Stuart Broad has set his sights on matching longtime new-ball partner James Anderson’s longevity after reigniting England’s charge in the second Test against West Indies.
The Nottinghamshire seamer took three wickets in 14 deliveries after the home side took the new ball, at a cost of just one run.
Broad was recalled to the side in place of Anderson for the encounter, and sees no reason why he can’t match the Lancastrian by playing into his late 30s.
“I think sometimes I get put in an older category than I am,” said Broad.
“Jimmy has taken around 130 Test wickets since he was my age, why can’t I do the same?
“I’m hungry, my fitness levels are good. Why not try and emulate what Jimmy has done and play to his age? I feel I can. Today proved that again.”
Having enjoyed over a decade in Test cricket together, Broad and Anderson have appeared in tandem more rarely in recent years.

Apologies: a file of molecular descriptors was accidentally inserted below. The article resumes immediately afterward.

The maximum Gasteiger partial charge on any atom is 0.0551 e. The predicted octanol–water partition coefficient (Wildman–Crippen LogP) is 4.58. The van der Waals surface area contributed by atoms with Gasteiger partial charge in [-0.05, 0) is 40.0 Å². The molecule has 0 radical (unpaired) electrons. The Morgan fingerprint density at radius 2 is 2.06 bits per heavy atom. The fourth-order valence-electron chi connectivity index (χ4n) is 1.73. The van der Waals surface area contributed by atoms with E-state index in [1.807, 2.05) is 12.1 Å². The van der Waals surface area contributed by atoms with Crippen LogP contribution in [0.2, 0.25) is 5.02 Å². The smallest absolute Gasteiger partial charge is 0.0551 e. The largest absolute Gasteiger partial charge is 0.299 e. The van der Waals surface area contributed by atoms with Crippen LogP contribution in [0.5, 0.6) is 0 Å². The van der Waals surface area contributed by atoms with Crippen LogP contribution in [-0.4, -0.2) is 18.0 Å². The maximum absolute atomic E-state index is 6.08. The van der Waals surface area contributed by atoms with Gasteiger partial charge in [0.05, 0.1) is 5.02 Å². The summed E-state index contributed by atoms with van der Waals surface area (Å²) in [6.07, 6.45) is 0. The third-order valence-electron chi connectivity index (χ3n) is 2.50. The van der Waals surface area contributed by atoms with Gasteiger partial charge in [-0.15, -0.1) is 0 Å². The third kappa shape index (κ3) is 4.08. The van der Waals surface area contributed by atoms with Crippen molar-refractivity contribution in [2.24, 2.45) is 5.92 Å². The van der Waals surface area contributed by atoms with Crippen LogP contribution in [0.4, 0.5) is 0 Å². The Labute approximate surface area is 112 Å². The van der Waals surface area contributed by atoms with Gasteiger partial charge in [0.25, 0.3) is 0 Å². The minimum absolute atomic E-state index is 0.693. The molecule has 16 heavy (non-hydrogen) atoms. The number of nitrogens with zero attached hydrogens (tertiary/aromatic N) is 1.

"I’m hungry, my fitness levels are good. Why not try and emulate what Jimmy has done and play to his age?"
Owing to injuries and selection decisions, the duo have turned out together only five times in England’s past 20 Tests.
Broad, however, sees a future for the pair as a partnership.
“We both perform well without each other and with each other,” he said.
“I want to play with Jimmy again, and I hope he feels the same. We complement each other and create a lot of pressure together.
“When our paths cross again might depend on workloads but I hope we play together this summer and would be surprised if we don’t.”
Broad’s removal of Shamarh Brooks triggered a lower-order collapse from the West Indies, with the visitors losing their last six wickets for 45 runs.
It was a spell from the 34-year-old that sparked new life into the contest.
“After tea I decided I was going to charge in, pick my knees up, and didn't care what length I was going to bowl,” he said.
"I just thought I'd hold the seam, try and wobble it and whack it into the pitch as hard as I could, and I think my line became more natural then.
“So when that second new ball came, I found the right tempo.
"I bet everybody thought walking into tea it was a bore draw, that this game was going nowhere. Then something sparked into life.
"I really enjoyed that spell - that's where I'm at my best, when it's time to make something happen and there's encouragement from the pitch."
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